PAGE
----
Lost Art of Pulling It Apart Engineers an Aussie Tech Wreck by Clint Steel – Article Example

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The paper "Lost Art of Pulling It Apart Engineers an Aussie Tech Wreck by Clint Steel" is an excellent example of an article on sociology. Clint Steel’ s article ‘ Lost art of pulling it apart engineers an Aussie tech wreck’ is an observation presented, giving the reasons for an increased drop rate of technologists in Australia. Steel’ s observation is that well-trained engineers and other technologists are missing today and he gives a reason for his argument. This paper, therefore, analyses Steel’ s argument, giving broad standardization of the article with reasons for it and also an evaluation of the types of arguments that are used in this article. Clint Steel’ s article starts by giving a general observation which seems to be a conclusion that the intelligence in Australia is dropping.

He specifies the area that brings the problem which is engineering which is caused by the change in the educational system. After introducing the problem and its cause he gives an image of an Australian world without well-skilled engineers and even compares with an opposite situation. However, since that is not the case, in his opinion, better-skilled engineers will not emerge due to the increasing problem in the comprehension of technical systems. In his argument, he thereafter presents one of the situations that lead him to his observation.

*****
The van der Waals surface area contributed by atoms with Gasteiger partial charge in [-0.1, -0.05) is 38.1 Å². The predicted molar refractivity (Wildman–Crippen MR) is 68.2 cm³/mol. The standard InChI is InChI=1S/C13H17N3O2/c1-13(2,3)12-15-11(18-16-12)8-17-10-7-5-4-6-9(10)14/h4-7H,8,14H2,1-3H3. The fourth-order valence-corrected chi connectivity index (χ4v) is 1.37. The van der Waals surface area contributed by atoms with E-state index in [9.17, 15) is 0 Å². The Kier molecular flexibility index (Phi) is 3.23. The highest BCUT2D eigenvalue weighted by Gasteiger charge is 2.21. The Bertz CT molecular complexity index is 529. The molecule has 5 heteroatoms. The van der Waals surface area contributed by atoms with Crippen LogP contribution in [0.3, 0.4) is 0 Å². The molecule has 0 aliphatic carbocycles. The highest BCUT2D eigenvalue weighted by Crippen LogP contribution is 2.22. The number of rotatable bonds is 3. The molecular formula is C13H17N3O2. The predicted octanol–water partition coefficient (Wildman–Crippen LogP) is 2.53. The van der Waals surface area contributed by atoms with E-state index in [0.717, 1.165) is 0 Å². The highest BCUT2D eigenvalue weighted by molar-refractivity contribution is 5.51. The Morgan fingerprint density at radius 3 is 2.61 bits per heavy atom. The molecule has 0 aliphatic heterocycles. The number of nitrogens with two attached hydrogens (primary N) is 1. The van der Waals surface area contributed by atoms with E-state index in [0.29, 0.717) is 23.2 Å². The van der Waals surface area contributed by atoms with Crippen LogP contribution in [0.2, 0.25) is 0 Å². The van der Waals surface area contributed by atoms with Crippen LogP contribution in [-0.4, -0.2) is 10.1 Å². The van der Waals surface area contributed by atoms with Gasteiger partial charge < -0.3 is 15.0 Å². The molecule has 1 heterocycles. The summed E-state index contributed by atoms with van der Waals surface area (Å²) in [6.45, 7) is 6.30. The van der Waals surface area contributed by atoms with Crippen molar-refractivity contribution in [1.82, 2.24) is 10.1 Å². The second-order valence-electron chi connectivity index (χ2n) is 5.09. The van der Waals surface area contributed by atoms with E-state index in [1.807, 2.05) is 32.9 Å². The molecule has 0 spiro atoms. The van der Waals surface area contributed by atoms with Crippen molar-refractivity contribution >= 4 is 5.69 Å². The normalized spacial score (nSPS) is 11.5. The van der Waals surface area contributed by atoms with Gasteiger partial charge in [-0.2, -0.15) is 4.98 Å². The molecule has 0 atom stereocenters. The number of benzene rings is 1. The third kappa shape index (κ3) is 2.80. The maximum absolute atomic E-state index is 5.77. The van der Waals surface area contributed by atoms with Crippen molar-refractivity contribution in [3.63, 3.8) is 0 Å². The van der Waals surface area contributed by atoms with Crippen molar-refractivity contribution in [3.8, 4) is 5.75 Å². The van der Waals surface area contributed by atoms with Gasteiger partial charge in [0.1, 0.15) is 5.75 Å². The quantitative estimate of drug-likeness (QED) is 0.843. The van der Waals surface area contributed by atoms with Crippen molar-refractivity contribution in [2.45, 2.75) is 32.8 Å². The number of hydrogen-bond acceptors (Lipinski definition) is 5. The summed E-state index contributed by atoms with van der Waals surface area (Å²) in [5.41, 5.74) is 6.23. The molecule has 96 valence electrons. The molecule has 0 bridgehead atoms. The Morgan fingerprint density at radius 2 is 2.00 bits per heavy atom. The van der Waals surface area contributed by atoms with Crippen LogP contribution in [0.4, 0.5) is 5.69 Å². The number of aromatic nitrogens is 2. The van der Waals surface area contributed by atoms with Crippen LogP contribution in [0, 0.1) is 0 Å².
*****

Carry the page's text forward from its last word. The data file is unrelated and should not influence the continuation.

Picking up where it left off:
This is a recall of a lecture’ s statement that ''students don't work on their cars the way they used to''. He claims that fixing equipment and machinery these days has been harder, compared to earlier years and this problem is certainly from the fact that the understanding of technology is reducing. His third evidence presented is that of an observation at a challenge competition to build and race solar-powered vehicles which the competitors failed because of (from what he heard) a low level of technical skills in the teaching community which had introduced designing the small vehicles by putting together pieces of paper by the students without the technical Knowhow of the actual process of engineering the structure of that car.

These are the evidence that he gives in order for the claim that intelligence in technical systems keeps dropping. Thereafter Steel gives a very strong argument that young Australians will grow less interested in careers that are associated with technology and thus even fewer well-skilled engineers in the future.

He claims that even the only group of students with technical skills acquired from working with farm equipment and still maintaining an interest in technology have become rare. He gives a final reason for the low turn out of well-skilled engineers, that students ignore the technical subjects like mathematics, chemistry and physics in High school because that have not considered engineering as a career in future, not at least until they reach the final year which is next to a college, of which Steel assumes that it would be too late to teach technical skills.

He claims on this is that an interest in technological know-how can only develop early.  

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